On my recent trip to Copenhagen, I decided to invest in the Copenhagen Card, a city pass that included many attractions and museums. In my original planning for the trip, I thought the card would be an invaluable asset to exploring the city. Plus, the fact that it might save me some money on this tightly budgeted adventure didn’t hurt!
In addition to covering the entry fee for many museums, tours and palaces, the Copenhagen Card also works as a public transportation pass and includes discounts to restaurants and attractions that aren’t included in the card. I ordered my city pass through the website, and opted to pick it up from the visitor center once I arrived in the city, saving the $8 shipping fee.
In total, the seventy-two hour Copenhagen Card cost $89, which I thought I would easily earn back, and then some, with all I wanted to accomplish there. Though I had very high hopes, it turned out to be kind of a daunting task. I had three full days in the city, and wound up going to 2 museums (one, the Copenhagen Contemporary, was not included in the card), 2 palaces, the Round Tower (I visited twice because it was the best place in the city to see the sunset), Tivoli Gardens (the Copenhagen Card only covered the entry fee, the rides and food inside the park was extra), and going on the canal boat tour.
These attractions, combined with the exploring on foot and enjoying the cafes and architecture, completely filled my time in Copenhagen. Here is the breakdown of the attractions I entered using my Copenhagen Card for and their actual entry fees:
- The Canal Boat Tour: 80Dkk ($11.25)
- Tivoli Gardens: 150Dkk ($21.10)
- SMK Art Museum: 145Dkk ($20.40)
- Round Tower (twice): 50Dkk ($7)
- Amalienborg Palace: 75Dkk ($10.55)
- Christianborg Palace Ruins: 50Dkk ($7)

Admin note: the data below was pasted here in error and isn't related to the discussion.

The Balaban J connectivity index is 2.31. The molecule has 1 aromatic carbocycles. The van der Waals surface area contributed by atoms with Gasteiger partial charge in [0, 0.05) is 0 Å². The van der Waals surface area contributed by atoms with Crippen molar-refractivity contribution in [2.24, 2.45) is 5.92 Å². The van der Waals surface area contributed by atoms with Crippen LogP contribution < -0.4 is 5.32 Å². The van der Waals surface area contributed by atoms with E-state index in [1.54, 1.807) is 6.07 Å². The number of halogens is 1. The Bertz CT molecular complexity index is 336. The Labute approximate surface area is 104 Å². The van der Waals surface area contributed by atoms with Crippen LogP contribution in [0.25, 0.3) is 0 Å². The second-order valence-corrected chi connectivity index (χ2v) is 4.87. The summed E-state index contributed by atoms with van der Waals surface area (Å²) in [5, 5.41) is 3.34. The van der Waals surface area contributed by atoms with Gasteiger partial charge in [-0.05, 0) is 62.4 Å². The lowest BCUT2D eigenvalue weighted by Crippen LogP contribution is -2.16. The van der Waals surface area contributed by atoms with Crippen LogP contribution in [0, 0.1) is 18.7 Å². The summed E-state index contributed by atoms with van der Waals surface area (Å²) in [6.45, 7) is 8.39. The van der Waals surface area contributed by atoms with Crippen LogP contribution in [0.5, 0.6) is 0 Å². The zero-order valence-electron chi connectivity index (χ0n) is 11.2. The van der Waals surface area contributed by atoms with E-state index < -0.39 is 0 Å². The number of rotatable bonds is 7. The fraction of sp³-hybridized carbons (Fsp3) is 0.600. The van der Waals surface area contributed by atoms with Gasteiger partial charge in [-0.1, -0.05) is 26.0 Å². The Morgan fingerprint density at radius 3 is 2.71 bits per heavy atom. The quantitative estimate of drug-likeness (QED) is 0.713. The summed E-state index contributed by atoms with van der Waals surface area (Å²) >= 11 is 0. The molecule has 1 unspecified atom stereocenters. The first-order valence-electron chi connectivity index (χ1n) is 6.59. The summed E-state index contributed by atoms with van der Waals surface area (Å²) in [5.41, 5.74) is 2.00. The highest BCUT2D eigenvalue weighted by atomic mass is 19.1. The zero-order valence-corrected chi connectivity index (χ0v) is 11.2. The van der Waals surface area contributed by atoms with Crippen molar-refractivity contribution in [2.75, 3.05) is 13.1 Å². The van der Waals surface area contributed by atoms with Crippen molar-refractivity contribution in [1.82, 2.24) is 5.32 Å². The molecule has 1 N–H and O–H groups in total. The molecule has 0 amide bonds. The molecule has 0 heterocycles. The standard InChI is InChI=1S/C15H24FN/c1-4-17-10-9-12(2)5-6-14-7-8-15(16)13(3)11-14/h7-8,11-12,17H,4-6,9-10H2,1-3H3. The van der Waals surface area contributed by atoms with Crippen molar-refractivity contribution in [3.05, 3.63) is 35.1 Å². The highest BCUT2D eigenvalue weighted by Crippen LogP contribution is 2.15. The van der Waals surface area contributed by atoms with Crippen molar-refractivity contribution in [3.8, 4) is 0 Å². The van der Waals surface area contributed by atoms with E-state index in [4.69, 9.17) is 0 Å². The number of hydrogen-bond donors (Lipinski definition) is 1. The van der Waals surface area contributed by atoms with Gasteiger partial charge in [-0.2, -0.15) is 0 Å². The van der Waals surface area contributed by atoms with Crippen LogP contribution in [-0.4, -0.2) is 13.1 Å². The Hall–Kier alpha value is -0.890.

- Christianborg Palace Reception Rooms: 90Dkk ($12.66)
- Bus to Norrebro: 24Dkk ($3.38)
So, was it worth it? Financially, yes, just barely. And it was awfully convenient to use the Copenhagen Card to get in everywhere and to get on the public transportation. Though I could have taken advantage of the public transportation more, I should have taken into consideration how much I would want to walk around.
There were also a couple of attractions that were included that I wish I could have seen, like Frederiksborg Castle, The Louisiana Museum of Modern Art, and The National Museum. The truth of it is, I felt like having the Copenhagen Card put a lot of pressure on me to run around and do as much as possible.
Instead of giving into the pressure, I did the opposite, and spent a lot of my time in Copenhagen aimlessly wandering and exploring the beautiful streets and neighborhoods. The end result was a really great trip, tinged with a small amount of guilt that I didn’t do/see enough. Overall, Copenhagen was an amazing city to visit, and I’ll just have to see the things I missed the next time around.
Have you had any experiences with city passes like the Copenhagen Card? Did the end up being useful, or a hindrance?